Depends a lot on the "when". In the negative 800's and for maybe 200 years, the Greeks were barely holding on after a major depopulation and were pretty much broke, busted, disgusted and Mad Maxing. That pretty much there was the "Age of Heroes".
 
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Fionalein

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Clara D.

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What's it with the US and "war rooms"? Why does everyone in this country appear to be a gun-toting madman even when doing commercials?
Last I checked: Alberta, no matter how hard they try, still isn't Texas :p
 

Anya Ristow

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To my mind, she's more likely been invited because the organisers want something from the US government and they think she might be persuaded to put in a good word for them with her father than because they think people will be particularly interested in hearing what her speechwriters have given her to say.
If I want to transfer money to you for something I can't legally or ethically ask and you can't legally or ethically offer, we make the deal on something you more legitimately have to offer. For ex heads of state, that's speeches and books.

It might be possible for people to determine that the transaction wasn't worth the money for what was ostensibly acquired (the speech or book), but it's near impossible to prove it wasn't intended to be worth the money.
 

Bartholomew Gallacher

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Ya gotta remember that side by side with all the serious stuff that was a part of ancient life, there were a LOT of 25 year olds running around strutting their stuff - especially the Greeks - and blowing off steam, since most of the population was dead by their late 30's. Our early ancestors were "just kids" for the majority of their lives. Once you get to serious city states the rules changed of course, too many grown-ups, but until you get there, it was all clans, tribes, and families with shared histories and culture, with all that implies and ancient Greece was even more so. Not always so pretty maybe, but ... human.
Where does this weird idea come from? I am afraid, but you are utterly mistaken. The ancient Greeks and Romans at least had about the same average life span we had 150 years ago, or so.

You are confusing the statistical measure life expectancy with the real life span. This man here is responsible for that type of confusion many people do have about it: Ignaz Semmelweis, one of the unknown heroes of science and mankind and unsung life saver of literally billions of people.



Before Semmelweis happened, postpartum infections where a common thing because the hygiene of birth giving was not there. Babies where infected always with bacteria and viruses, and it was common that 30% of the newborns died within a few days/weeks after being born.

Semmelweis introduced as simple method that the midwifes and physicians washed their hands before starting to work every time and also cleaned their tools, which reduced the mortality rate almost to 0%. This has been since then a global standard procedure.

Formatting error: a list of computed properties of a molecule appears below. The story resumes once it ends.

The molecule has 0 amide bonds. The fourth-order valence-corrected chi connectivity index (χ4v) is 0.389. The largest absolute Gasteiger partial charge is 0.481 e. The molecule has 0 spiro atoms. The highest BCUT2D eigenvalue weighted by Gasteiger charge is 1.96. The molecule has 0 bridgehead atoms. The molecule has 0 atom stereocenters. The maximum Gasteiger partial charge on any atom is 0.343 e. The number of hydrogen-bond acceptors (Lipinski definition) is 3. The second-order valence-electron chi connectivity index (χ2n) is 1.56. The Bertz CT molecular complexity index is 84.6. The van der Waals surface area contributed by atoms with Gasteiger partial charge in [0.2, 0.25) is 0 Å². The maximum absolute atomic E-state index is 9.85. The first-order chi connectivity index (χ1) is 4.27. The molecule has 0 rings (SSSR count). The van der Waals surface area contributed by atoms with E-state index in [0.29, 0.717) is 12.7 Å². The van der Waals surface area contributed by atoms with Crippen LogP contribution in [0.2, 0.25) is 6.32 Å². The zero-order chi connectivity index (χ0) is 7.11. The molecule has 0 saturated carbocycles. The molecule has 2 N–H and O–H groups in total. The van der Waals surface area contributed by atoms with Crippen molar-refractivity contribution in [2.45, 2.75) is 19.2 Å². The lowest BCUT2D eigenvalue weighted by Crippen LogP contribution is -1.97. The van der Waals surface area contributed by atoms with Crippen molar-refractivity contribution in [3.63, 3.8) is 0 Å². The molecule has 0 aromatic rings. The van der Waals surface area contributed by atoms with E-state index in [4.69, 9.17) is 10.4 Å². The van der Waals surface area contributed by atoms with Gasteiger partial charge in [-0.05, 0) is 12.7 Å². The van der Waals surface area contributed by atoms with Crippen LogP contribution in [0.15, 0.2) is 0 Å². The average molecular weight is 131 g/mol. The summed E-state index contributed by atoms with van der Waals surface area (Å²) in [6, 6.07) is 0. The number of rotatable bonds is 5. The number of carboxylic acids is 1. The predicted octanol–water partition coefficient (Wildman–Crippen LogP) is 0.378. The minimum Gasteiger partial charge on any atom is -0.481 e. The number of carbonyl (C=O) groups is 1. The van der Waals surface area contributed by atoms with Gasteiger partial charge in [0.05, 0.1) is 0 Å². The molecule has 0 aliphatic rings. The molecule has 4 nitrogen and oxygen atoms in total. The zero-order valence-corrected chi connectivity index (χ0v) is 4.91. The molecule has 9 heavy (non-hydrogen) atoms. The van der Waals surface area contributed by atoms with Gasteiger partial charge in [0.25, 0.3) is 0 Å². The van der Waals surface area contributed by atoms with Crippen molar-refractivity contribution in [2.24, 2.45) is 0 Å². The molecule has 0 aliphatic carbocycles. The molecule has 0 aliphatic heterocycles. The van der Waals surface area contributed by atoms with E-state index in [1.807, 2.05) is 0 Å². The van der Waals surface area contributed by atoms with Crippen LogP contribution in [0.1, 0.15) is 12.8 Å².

So coming back to ancient Greek this means that if a mother gave birth to let's say three children, you can expect at least one of it to die soon after birth. The other two however were living their normal lifes.

So simple calculation: (0 years + 60 years + 70 years) / 3 = 43 years of life expectancy, roughly. Here's a controlled study below, which found out that the median age 100 BC of their Roman sample was 72 years.

So in reality ancient Romans and Greeks used to get as old as modern people get today, the only difference is just that many of their brothers and sisters died shortly after birth. Which is an uncommon thing now in industrial countries, but you can still witness e.g. in many countries of Africa.

The same applies by the way to all epochs that came after the ancient world, like medieval times.

You are right though about that most people in ancient times tried to get children soon at young age, but for a different reason: not because people died so soon, but because children were the social network of that time. And since it was common knowledge that not every birth will make it back then, they knew that needed to have several attempts for some children to come through.

 
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Innula Zenovka

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Very interesting (I found it so, anyway) thread in which British barristers discuss Harvey Weinstein's lawyer's approach to the trial, and how strange it seems to British legal eyes:

 
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Fionalein

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Last I checked: Alberta, no matter how hard they try, still isn't Texas :p
My perception of Texas is that they prefer to point 19th century antiquities into your direction instead of modern firearms... are there any more differences of note?